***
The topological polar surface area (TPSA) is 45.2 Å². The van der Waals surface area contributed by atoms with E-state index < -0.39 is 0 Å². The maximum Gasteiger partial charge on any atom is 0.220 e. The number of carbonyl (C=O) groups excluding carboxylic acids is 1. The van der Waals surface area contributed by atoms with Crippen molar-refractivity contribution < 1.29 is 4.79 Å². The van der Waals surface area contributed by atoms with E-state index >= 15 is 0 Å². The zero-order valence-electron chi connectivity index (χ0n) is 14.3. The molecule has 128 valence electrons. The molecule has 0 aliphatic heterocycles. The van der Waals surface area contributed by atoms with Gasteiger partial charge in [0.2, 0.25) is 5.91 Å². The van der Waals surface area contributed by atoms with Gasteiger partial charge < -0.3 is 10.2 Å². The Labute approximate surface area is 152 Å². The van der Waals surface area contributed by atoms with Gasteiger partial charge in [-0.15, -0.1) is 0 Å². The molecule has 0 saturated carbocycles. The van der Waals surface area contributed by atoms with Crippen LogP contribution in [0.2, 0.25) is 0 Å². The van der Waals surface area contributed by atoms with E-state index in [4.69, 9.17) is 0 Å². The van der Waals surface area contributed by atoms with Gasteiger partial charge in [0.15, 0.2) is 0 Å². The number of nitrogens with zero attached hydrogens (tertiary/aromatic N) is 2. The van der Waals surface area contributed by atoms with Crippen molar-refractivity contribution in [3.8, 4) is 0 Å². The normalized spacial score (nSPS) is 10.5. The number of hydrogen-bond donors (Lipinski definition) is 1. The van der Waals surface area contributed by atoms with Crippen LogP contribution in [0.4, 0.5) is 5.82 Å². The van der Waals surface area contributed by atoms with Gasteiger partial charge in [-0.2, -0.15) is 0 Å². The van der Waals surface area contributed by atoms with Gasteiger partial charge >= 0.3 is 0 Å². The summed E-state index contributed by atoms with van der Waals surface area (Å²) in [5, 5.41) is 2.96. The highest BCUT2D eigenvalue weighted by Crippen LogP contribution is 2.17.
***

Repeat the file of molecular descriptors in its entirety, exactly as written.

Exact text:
The topological polar surface area (TPSA) is 45.2 Å². The van der Waals surface area contributed by atoms with E-state index < -0.39 is 0 Å². The maximum Gasteiger partial charge on any atom is 0.220 e. The number of carbonyl (C=O) groups excluding carboxylic acids is 1. The van der Waals surface area contributed by atoms with Crippen molar-refractivity contribution < 1.29 is 4.79 Å². The van der Waals surface area contributed by atoms with E-state index >= 15 is 0 Å². The zero-order valence-electron chi connectivity index (χ0n) is 14.3. The molecule has 128 valence electrons. The molecule has 0 aliphatic heterocycles. The van der Waals surface area contributed by atoms with Gasteiger partial charge in [0.2, 0.25) is 5.91 Å². The van der Waals surface area contributed by atoms with Gasteiger partial charge < -0.3 is 10.2 Å². The Labute approximate surface area is 152 Å². The van der Waals surface area contributed by atoms with Gasteiger partial charge in [-0.15, -0.1) is 0 Å². The molecule has 0 saturated carbocycles. The van der Waals surface area contributed by atoms with Crippen LogP contribution in [0.2, 0.25) is 0 Å². The van der Waals surface area contributed by atoms with E-state index in [4.69, 9.17) is 0 Å². The van der Waals surface area contributed by atoms with Gasteiger partial charge in [0.15, 0.2) is 0 Å². The number of nitrogens with zero attached hydrogens (tertiary/aromatic N) is 2. The van der Waals surface area contributed by atoms with Crippen molar-refractivity contribution in [3.8, 4) is 0 Å². The normalized spacial score (nSPS) is 10.5. The number of hydrogen-bond donors (Lipinski definition) is 1. The van der Waals surface area contributed by atoms with Crippen LogP contribution in [0.4, 0.5) is 5.82 Å². The van der Waals surface area contributed by atoms with Gasteiger partial charge in [-0.2, -0.15) is 0 Å². The van der Waals surface area contributed by atoms with Gasteiger partial charge >= 0.3 is 0 Å². The summed E-state index contributed by atoms with van der Waals surface area (Å²) in [5, 5.41) is 2.96. The highest BCUT2D eigenvalue weighted by Crippen LogP contribution is 2.17.